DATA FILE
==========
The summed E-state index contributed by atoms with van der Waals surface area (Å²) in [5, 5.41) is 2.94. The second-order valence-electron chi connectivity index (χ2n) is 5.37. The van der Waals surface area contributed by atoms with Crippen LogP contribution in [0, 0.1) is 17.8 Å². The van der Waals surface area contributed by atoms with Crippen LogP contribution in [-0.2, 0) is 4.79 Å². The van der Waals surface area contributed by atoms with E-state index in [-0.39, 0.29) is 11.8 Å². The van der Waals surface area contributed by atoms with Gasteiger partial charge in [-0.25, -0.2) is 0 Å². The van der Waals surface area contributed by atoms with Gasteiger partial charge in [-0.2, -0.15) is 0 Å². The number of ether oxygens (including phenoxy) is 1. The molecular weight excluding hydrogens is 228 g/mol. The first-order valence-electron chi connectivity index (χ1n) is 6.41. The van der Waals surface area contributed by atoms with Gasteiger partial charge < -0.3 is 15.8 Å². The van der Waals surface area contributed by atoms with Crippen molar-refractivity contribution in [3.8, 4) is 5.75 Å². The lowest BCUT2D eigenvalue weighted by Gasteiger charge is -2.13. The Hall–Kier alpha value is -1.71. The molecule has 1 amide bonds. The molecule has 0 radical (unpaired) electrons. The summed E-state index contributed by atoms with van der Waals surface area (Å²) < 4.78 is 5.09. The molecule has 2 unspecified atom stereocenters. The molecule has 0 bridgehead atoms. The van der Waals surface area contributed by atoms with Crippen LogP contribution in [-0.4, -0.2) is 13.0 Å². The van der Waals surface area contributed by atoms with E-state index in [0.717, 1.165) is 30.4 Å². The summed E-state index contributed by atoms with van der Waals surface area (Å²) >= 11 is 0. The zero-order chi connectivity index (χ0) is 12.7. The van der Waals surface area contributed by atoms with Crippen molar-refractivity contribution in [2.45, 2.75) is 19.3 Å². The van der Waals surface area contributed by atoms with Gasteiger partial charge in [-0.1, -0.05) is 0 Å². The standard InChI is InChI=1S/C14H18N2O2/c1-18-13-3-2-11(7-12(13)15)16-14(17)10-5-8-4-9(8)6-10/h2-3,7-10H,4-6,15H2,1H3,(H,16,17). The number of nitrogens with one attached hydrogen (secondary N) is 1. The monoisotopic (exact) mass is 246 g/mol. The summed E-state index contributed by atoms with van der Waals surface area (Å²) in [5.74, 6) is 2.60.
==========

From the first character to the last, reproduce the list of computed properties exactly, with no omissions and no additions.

The summed E-state index contributed by atoms with van der Waals surface area (Å²) in [5, 5.41) is 2.94. The second-order valence-electron chi connectivity index (χ2n) is 5.37. The van der Waals surface area contributed by atoms with Crippen LogP contribution in [0, 0.1) is 17.8 Å². The van der Waals surface area contributed by atoms with Crippen LogP contribution in [-0.2, 0) is 4.79 Å². The van der Waals surface area contributed by atoms with E-state index in [-0.39, 0.29) is 11.8 Å². The van der Waals surface area contributed by atoms with Gasteiger partial charge in [-0.25, -0.2) is 0 Å². The van der Waals surface area contributed by atoms with Gasteiger partial charge in [-0.2, -0.15) is 0 Å². The number of ether oxygens (including phenoxy) is 1. The molecular weight excluding hydrogens is 228 g/mol. The first-order valence-electron chi connectivity index (χ1n) is 6.41. The van der Waals surface area contributed by atoms with Gasteiger partial charge < -0.3 is 15.8 Å². The van der Waals surface area contributed by atoms with Crippen molar-refractivity contribution in [3.8, 4) is 5.75 Å². The lowest BCUT2D eigenvalue weighted by Gasteiger charge is -2.13. The Hall–Kier alpha value is -1.71. The molecule has 1 amide bonds. The molecule has 0 radical (unpaired) electrons. The summed E-state index contributed by atoms with van der Waals surface area (Å²) < 4.78 is 5.09. The molecule has 2 unspecified atom stereocenters. The molecule has 0 bridgehead atoms. The van der Waals surface area contributed by atoms with Crippen LogP contribution in [-0.4, -0.2) is 13.0 Å². The van der Waals surface area contributed by atoms with E-state index in [0.717, 1.165) is 30.4 Å². The summed E-state index contributed by atoms with van der Waals surface area (Å²) >= 11 is 0. The zero-order chi connectivity index (χ0) is 12.7. The van der Waals surface area contributed by atoms with Crippen molar-refractivity contribution in [2.45, 2.75) is 19.3 Å². The van der Waals surface area contributed by atoms with Gasteiger partial charge in [-0.1, -0.05) is 0 Å². The standard InChI is InChI=1S/C14H18N2O2/c1-18-13-3-2-11(7-12(13)15)16-14(17)10-5-8-4-9(8)6-10/h2-3,7-10H,4-6,15H2,1H3,(H,16,17). The number of nitrogens with one attached hydrogen (secondary N) is 1. The monoisotopic (exact) mass is 246 g/mol. The summed E-state index contributed by atoms with van der Waals surface area (Å²) in [5.74, 6) is 2.60.